The Magazine

A Curious Form of ‘Populism’

Bill de Blasio and Wall Street.

Nov 25, 2013, Vol. 19, No. 11 • By FRED SIEGEL
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First, a matter of numbers and nomenclature: Bill de Blasio, who is being hailed like Eliot Spitzer before him as the new face of American liberalism, won his race to be New York City’s next mayor with a near-record victory margin but also record low turnouts in both the primary and the general elections. There was no “populist” surge as reported in the press. De Blasio won 40 percent of the 22 percent who showed up for the Democratic party primary. And he won not only because he has a beautiful interracial family; more important, he was backed strongly by 1199, the hospital workers’ union, which has the best get-out-the-vote operation in Gotham. 

De Blasio hugs his children November 5.

De Blasio hugs his children November 5.


In a city of well over half a million government employees—city, state, and federal—in which the largest source of “private sector” employment is government-subsidized health care providers, as well as numerous, often government-funded, “nonprofit” organizations, de Blasio’s “populist” vote came heavily from those with a direct personal stake in the outcome.

Populism in America has been traditionally associated with self-employed farmers and miners fighting the great railroads and agricultural combines, looking to get a fair shake from government. Gotham’s “populists,” better described as “statists,” are people looking for a greater transfer of wealth from the private to the public sector. And therein lie the limits of de Blasio’s agenda.

De Blasio is a first-rate politician. He won office after Anthony Weiner self-destructed for a second time, because he alone among the Democrats, any one of whom would have won in a landslide this year in a city that had voted 81-19 for Obama in 2012, pursued an anti-Bloomberg course in the Democratic primaries. But that said, de Blasio—like Obama and even more than Bloomberg, with his vast personal wealth—will depend on Wall Street profits and crony capitalists to fund his agenda. His program involves intensified extraction from the private sector by way of greater housing subsidies, higher wages in government-subvented work, and more state spending from Albany to keep failing hospitals with empty beds open. None of this touches the underlying framework he inherited from Bloomberg of a city sharply divided between top and bottom with a hollowing middle. Nothing de Blasio does will reduce inequality, but what it will do is make the working poor a bit more comfortable and the gentry liberals, in his home base of Brownstone Brooklyn, a little less guilty when they look into the mirror.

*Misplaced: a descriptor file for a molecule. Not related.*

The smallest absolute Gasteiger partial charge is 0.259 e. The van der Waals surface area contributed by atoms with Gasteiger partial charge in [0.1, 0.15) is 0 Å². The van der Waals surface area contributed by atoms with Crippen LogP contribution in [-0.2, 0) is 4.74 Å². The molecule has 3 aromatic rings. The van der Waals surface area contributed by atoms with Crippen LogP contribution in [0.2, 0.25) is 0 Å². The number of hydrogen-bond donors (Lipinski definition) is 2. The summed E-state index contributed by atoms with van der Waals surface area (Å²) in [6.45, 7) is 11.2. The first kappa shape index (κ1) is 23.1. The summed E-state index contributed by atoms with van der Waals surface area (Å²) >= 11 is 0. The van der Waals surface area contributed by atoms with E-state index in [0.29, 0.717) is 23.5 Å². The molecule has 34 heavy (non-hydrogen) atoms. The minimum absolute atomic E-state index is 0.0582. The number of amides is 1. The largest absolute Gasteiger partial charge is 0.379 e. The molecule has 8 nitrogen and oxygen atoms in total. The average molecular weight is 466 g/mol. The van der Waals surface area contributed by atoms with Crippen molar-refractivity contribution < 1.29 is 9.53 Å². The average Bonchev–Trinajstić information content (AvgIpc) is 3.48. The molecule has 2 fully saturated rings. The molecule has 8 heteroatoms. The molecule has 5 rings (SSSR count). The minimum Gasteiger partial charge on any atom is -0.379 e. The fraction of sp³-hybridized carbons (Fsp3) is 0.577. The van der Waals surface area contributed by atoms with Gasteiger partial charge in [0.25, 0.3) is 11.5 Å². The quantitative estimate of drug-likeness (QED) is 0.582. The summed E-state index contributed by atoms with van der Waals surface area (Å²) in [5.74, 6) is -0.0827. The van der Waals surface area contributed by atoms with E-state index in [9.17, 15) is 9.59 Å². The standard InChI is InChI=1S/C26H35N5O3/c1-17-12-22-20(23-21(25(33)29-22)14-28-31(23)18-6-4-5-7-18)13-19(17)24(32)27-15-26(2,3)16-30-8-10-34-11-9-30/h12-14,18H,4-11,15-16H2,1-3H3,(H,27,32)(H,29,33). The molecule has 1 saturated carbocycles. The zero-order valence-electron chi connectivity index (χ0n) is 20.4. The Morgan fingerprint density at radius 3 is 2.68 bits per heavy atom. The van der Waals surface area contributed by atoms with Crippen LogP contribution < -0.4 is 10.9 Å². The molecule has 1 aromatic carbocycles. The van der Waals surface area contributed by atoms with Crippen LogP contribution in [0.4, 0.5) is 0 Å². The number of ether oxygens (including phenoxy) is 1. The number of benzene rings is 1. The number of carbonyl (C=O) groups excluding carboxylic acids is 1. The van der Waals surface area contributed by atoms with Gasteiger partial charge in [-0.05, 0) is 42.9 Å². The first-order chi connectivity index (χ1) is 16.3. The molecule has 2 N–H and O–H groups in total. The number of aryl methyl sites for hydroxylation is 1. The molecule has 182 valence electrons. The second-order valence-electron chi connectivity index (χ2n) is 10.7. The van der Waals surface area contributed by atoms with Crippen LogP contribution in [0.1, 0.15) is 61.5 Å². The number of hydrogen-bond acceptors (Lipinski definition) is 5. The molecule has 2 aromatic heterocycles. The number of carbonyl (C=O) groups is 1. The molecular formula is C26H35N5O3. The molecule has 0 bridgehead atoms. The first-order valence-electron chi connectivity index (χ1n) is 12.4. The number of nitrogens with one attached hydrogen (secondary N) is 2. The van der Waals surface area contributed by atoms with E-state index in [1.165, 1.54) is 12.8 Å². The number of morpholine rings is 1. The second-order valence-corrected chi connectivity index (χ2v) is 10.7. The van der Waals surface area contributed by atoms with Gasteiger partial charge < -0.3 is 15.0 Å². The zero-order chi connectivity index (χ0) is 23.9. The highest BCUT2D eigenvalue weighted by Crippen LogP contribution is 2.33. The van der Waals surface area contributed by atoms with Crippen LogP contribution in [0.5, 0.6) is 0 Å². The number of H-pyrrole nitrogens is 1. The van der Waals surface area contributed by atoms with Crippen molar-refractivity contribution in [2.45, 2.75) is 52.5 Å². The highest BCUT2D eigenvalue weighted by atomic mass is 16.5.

The last mayor with an agenda for moving people into the middle class was Rudy Giuliani, who was therefore reviled by the New York Times for his misplaced priorities. The de Blasio version of a middle-class agenda involves offering pre-K classes to all the city’s children, paid for by a tax increase on the roughly 40,000 New Yorkers who earn more than $500,000 a year. There is, as Kay Hymowitz of the Manhattan Institute has explained, scant evidence that pre-K advances learning in the later grades or reduces inequality. It will, however, both employ more members of the teachers’ union and provide baby-sitting for poor and middle-class families.

But for all the continuity the election heralded, it also signaled a change little discussed in the local press. The dominant political player, thanks to Gotham’s peculiar party system, is the Working Families party (WFP) that was created 15 years ago by the city’s public sector unions. Candidates cross-endorsed by both the Democrats and the WFP, of which de Blasio was a founder, won the city’s top three elected offices and now control the single-largest bloc on the 51-member city council. In a city that is 33 percent white, Republicans contested only 29 of the 51 council seats—mostly with token candidates—and only 4 of the 29 were victorious. Under big-spending, socially liberal Michael Bloomberg, who had ties to the private sector and its real estate industry, the council’s left-lurching tendencies were held somewhat in check. But no more: The new mayor and new council largely see eye-to-eye, although some tensions are bound to emerge in terms of which interests are best watered.

When de Blasio takes office in January he’ll be faced with declining revenues and a roughly $2 billion deficit out of the city’s nearly $75 billion budget. De Blasio will, with some justice, blame Bloomberg for his fiscal difficulties since the city’s debt doubled under the billionaire mayor. City spending increased 55 percent on Bloomberg’s watch, while pension costs grew 300 percent. The city now spends $6.5 billion a year on debt service. That leaves de Blasio with very little to spend on new programs.

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